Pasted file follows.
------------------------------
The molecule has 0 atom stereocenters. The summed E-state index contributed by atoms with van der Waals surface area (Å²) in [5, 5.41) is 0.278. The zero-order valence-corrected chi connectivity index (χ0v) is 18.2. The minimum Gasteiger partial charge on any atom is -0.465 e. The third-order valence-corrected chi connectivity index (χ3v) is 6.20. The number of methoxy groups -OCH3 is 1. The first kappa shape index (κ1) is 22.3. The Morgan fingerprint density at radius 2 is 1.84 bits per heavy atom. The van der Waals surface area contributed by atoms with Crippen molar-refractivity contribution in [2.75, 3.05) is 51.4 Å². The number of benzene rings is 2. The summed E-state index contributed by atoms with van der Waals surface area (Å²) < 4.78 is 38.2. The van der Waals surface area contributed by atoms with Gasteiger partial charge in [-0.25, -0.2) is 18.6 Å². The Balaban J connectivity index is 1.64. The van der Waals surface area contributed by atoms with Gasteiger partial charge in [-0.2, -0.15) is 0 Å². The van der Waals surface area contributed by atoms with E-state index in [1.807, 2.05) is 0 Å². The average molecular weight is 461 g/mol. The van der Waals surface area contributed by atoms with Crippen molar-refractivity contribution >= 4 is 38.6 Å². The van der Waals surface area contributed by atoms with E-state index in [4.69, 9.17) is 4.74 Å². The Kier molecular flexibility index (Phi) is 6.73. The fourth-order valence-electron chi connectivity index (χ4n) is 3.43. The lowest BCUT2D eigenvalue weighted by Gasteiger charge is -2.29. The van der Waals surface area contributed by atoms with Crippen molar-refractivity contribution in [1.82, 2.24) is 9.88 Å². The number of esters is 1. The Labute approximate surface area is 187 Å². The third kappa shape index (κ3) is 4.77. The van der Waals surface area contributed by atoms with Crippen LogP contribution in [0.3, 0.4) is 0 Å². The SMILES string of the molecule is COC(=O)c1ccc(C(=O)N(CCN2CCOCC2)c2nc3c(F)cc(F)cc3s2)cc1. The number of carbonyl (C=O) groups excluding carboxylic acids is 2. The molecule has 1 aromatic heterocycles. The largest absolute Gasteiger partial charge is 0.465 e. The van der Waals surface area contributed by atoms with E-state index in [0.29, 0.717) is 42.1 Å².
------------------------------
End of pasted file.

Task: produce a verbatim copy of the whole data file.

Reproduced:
The molecule has 0 atom stereocenters. The summed E-state index contributed by atoms with van der Waals surface area (Å²) in [5, 5.41) is 0.278. The zero-order valence-corrected chi connectivity index (χ0v) is 18.2. The minimum Gasteiger partial charge on any atom is -0.465 e. The third-order valence-corrected chi connectivity index (χ3v) is 6.20. The number of methoxy groups -OCH3 is 1. The first kappa shape index (κ1) is 22.3. The Morgan fingerprint density at radius 2 is 1.84 bits per heavy atom. The van der Waals surface area contributed by atoms with Crippen molar-refractivity contribution in [2.75, 3.05) is 51.4 Å². The number of benzene rings is 2. The summed E-state index contributed by atoms with van der Waals surface area (Å²) < 4.78 is 38.2. The van der Waals surface area contributed by atoms with Gasteiger partial charge in [-0.25, -0.2) is 18.6 Å². The Balaban J connectivity index is 1.64. The van der Waals surface area contributed by atoms with Gasteiger partial charge in [-0.2, -0.15) is 0 Å². The van der Waals surface area contributed by atoms with E-state index in [1.807, 2.05) is 0 Å². The average molecular weight is 461 g/mol. The van der Waals surface area contributed by atoms with Crippen molar-refractivity contribution >= 4 is 38.6 Å². The van der Waals surface area contributed by atoms with E-state index in [4.69, 9.17) is 4.74 Å². The Kier molecular flexibility index (Phi) is 6.73. The fourth-order valence-electron chi connectivity index (χ4n) is 3.43. The lowest BCUT2D eigenvalue weighted by Gasteiger charge is -2.29. The van der Waals surface area contributed by atoms with Crippen molar-refractivity contribution in [1.82, 2.24) is 9.88 Å². The number of esters is 1. The Labute approximate surface area is 187 Å². The third kappa shape index (κ3) is 4.77. The van der Waals surface area contributed by atoms with Crippen LogP contribution in [0.3, 0.4) is 0 Å². The SMILES string of the molecule is COC(=O)c1ccc(C(=O)N(CCN2CCOCC2)c2nc3c(F)cc(F)cc3s2)cc1. The number of carbonyl (C=O) groups excluding carboxylic acids is 2. The molecule has 1 aromatic heterocycles. The largest absolute Gasteiger partial charge is 0.465 e. The van der Waals surface area contributed by atoms with E-state index in [0.29, 0.717) is 42.1 Å².